Jerome Byron talks multi-disciplinarity and collaboration in spatial design

Jerome Byron's multidisciplinary work spans architecture, interior design and furniture - making his California- and Germany- based practice one to watch

Monon Guesthouse by Jerome Byron sit in an LA home's back garden
(Image credit: Luke Sirimongkhon)

Jerome Byron explains his unconventional, multidisciplinary practice: ‘I’m a spatial designer - trained and licensed as an architect, but now approaching design largely through interior design and furniture. I’ve been independent since 2017, beginning with some fun LA retail spots and furniture design and experimentation. In the last few years I’ve been focusing so much more on my furniture practice even as I continue to jump on board with more traditionally architectural commissions. I don’t take on employees, but I collaborate with other designers, draftspeople and fabricators as projects require and allow.’ 

portrait of Jerome Byron

(Image credit: Jerome Byron)

 Jerome Byron: from Los Angeles to Berlin

Byron, a native Angeleno, recently moved with his family to Berlin, while continuing to travel between Europe, Los Angeles and New York to juggle different projects and commitments. His separate interior design studio, called Office of BC, co-founded in 2020 with interior designer Lindsey Chan in Los Angeles, produces a range of interior and furniture projects, both residential and commercial.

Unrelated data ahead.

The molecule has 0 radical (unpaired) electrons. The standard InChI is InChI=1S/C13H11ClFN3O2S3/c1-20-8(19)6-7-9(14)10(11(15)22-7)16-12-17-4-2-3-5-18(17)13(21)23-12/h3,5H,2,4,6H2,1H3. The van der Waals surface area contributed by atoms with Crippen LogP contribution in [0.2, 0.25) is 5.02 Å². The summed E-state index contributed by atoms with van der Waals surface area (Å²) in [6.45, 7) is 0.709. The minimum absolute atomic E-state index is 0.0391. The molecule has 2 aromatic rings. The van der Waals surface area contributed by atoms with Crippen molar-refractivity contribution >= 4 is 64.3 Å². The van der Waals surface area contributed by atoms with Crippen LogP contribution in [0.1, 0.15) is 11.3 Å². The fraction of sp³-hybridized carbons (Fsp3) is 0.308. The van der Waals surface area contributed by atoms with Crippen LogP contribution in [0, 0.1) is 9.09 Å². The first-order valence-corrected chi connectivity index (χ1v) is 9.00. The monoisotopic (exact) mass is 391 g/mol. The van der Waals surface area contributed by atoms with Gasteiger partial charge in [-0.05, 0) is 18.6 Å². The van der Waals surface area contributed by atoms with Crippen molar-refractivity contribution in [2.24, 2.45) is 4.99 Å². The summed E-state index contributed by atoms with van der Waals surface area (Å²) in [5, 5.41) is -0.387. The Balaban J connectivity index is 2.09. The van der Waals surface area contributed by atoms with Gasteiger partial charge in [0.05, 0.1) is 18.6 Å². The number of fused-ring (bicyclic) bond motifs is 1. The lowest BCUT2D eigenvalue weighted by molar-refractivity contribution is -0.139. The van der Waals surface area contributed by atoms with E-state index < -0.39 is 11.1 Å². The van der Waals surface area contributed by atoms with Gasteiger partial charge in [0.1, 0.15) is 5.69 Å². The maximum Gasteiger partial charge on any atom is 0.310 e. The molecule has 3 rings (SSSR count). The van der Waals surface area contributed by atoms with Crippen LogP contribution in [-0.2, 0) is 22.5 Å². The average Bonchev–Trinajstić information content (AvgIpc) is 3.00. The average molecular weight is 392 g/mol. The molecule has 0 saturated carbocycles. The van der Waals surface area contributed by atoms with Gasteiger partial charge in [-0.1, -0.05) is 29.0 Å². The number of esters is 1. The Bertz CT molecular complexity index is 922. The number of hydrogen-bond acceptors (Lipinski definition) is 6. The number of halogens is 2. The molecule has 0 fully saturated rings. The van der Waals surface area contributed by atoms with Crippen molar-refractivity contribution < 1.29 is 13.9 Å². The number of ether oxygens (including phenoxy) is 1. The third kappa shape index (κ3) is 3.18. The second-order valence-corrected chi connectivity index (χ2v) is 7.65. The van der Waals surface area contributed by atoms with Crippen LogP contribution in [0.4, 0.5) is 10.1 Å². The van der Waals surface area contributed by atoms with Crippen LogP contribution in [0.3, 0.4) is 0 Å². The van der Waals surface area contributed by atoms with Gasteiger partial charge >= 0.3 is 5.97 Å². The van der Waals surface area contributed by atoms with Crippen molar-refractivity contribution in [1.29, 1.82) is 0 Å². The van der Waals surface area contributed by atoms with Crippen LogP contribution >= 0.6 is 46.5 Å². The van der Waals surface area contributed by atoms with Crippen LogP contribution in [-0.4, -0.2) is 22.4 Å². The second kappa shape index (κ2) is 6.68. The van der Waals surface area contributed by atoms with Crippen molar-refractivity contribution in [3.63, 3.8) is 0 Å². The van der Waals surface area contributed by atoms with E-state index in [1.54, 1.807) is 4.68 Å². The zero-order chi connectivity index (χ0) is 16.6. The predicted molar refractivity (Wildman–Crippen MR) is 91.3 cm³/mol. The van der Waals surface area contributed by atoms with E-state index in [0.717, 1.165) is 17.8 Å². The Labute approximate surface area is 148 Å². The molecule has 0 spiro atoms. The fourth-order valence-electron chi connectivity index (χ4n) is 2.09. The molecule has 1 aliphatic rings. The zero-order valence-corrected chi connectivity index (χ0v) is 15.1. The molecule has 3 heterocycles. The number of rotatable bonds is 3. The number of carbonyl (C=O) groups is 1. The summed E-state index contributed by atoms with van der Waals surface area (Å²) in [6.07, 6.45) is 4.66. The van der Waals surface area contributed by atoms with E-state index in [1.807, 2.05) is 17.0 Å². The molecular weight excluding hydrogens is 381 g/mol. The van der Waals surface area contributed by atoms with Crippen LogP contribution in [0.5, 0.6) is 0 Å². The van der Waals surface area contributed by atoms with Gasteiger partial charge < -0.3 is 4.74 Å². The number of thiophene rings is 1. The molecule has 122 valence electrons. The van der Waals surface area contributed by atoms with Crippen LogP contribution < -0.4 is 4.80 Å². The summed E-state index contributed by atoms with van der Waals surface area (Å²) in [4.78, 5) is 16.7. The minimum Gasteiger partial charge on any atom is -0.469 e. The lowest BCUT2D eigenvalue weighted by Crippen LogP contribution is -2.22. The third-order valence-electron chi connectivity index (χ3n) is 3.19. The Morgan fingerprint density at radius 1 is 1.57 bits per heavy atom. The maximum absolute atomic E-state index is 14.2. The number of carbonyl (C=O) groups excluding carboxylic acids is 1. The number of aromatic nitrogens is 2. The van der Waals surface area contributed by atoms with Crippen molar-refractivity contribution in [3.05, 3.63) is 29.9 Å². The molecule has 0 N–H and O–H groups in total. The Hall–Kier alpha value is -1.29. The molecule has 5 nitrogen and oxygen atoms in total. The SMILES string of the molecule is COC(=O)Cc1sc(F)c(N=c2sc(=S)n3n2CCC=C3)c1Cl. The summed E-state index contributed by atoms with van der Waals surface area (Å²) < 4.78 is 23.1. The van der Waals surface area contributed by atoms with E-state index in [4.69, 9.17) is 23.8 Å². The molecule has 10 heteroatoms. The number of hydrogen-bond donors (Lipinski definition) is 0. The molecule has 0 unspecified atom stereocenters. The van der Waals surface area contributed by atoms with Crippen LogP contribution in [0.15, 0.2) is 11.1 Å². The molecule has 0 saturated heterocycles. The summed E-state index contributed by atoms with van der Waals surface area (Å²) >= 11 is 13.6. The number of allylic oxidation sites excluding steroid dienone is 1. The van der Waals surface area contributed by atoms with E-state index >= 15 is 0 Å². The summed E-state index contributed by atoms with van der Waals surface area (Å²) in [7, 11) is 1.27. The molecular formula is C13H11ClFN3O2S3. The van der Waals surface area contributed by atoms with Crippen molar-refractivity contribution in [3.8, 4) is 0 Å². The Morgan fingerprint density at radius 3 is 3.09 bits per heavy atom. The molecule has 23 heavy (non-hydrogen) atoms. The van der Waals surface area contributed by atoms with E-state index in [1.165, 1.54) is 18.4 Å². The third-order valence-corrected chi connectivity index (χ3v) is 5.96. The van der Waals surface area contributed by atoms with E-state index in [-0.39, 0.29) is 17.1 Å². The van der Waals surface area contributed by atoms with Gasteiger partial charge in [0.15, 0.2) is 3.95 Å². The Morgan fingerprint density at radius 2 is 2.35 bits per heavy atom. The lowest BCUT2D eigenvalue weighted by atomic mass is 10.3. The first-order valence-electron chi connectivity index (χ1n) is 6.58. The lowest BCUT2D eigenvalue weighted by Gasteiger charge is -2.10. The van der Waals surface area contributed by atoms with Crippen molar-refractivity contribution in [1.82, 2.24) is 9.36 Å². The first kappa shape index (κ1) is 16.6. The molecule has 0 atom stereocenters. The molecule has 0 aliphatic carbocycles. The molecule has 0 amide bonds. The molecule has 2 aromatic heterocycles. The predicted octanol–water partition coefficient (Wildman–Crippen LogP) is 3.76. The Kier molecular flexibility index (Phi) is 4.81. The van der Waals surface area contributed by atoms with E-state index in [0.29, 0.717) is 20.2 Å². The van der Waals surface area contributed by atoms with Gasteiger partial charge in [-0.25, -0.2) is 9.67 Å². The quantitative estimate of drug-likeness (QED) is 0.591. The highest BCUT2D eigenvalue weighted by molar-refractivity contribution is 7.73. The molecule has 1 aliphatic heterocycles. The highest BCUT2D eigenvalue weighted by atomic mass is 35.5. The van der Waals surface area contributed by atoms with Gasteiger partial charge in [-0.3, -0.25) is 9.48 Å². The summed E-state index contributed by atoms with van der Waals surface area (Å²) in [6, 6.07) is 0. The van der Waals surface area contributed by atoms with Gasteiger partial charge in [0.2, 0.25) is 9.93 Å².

concrete stool by Jerome Byron

(Image credit: Jerome Byron)

Meanwhile, on the architecture front, he has been collaborating with landscape architecture firm Studio Zewde in NYC on a new, long-term project for a public space and commemoration monument in Monrovia, the capital of Liberia. Still in the spatial realm, the Monon Guesthouse project (2021) in his hometown was a breakthrough for Byron, showcasing his wit and creativity in a cabin like no other that is sure to put a smile on your face.

furniture by Jerome Byron

(Image credit: Jerome Byron)

Spatial experimentation, form-finding and materiality are important elements in Byron’s practice - especially on the furniture scale, but also in his larger scale installations and concepts. The latter works however are further layered by intense discourse and a firm research base. ‘I am assembling references from the architecture, found objects, the existing collection of the client and always gauging their willingness to take on a bit of risk, or push the project in an unexpected way,’ he says. 

timber shelving by Jerome Byron

(Image credit: Jerome Byron)

There’s lots to look forward to with Byron’s practice. ‘Beyond traditional building, interior and architecture, it’s been furniture that keeps me engaged day to day right now. Architecture is slow, furniture can be fast, it can be a few weeks between an idea, a sketch, a 3D model and fabrication. I also get to play much more directly with materials,’ he says. And he does all this, while teaching, currently working with his old mentor, Pritzker Prize winning architect Francis Kere, as a research assistant, helping to teach a studio course at his chair at the Technical University of Munich. 

Ellie Stathaki is the Architecture & Environment Director at Wallpaper*. She trained as an architect at the Aristotle University of Thessaloniki in Greece and studied architectural history at the Bartlett in London. Now an established journalist, she has been a member of the Wallpaper* team since 2006, visiting buildings across the globe and interviewing leading architects such as Tadao Ando and Rem Koolhaas. Ellie has also taken part in judging panels, moderated events, curated shows and contributed in books, such as The Contemporary House (Thames & Hudson, 2018), Glenn Sestig Architecture Diary (2020) and House London (2022).